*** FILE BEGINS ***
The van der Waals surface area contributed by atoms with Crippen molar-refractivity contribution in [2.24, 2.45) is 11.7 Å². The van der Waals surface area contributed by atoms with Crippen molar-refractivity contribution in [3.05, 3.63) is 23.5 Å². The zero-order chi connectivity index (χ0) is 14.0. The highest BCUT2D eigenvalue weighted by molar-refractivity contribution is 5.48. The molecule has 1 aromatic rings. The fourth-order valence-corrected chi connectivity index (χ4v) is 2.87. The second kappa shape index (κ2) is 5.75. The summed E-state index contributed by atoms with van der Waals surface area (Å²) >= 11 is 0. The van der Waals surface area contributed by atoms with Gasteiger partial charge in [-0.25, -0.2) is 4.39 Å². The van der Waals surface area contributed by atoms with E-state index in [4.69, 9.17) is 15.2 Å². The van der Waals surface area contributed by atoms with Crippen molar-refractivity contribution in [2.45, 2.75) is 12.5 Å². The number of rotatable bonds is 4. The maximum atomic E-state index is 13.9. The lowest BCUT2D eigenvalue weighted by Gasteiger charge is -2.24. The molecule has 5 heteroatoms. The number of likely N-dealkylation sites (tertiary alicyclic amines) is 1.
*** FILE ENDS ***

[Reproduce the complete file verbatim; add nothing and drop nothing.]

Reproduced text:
The van der Waals surface area contributed by atoms with Crippen molar-refractivity contribution in [2.24, 2.45) is 11.7 Å². The van der Waals surface area contributed by atoms with Crippen molar-refractivity contribution in [3.05, 3.63) is 23.5 Å². The zero-order chi connectivity index (χ0) is 14.0. The highest BCUT2D eigenvalue weighted by molar-refractivity contribution is 5.48. The molecule has 1 aromatic rings. The fourth-order valence-corrected chi connectivity index (χ4v) is 2.87. The second kappa shape index (κ2) is 5.75. The summed E-state index contributed by atoms with van der Waals surface area (Å²) >= 11 is 0. The van der Waals surface area contributed by atoms with Gasteiger partial charge in [-0.25, -0.2) is 4.39 Å². The van der Waals surface area contributed by atoms with E-state index in [4.69, 9.17) is 15.2 Å². The van der Waals surface area contributed by atoms with Crippen molar-refractivity contribution in [2.45, 2.75) is 12.5 Å². The number of rotatable bonds is 4. The maximum atomic E-state index is 13.9. The lowest BCUT2D eigenvalue weighted by Gasteiger charge is -2.24. The molecule has 5 heteroatoms. The number of likely N-dealkylation sites (tertiary alicyclic amines) is 1.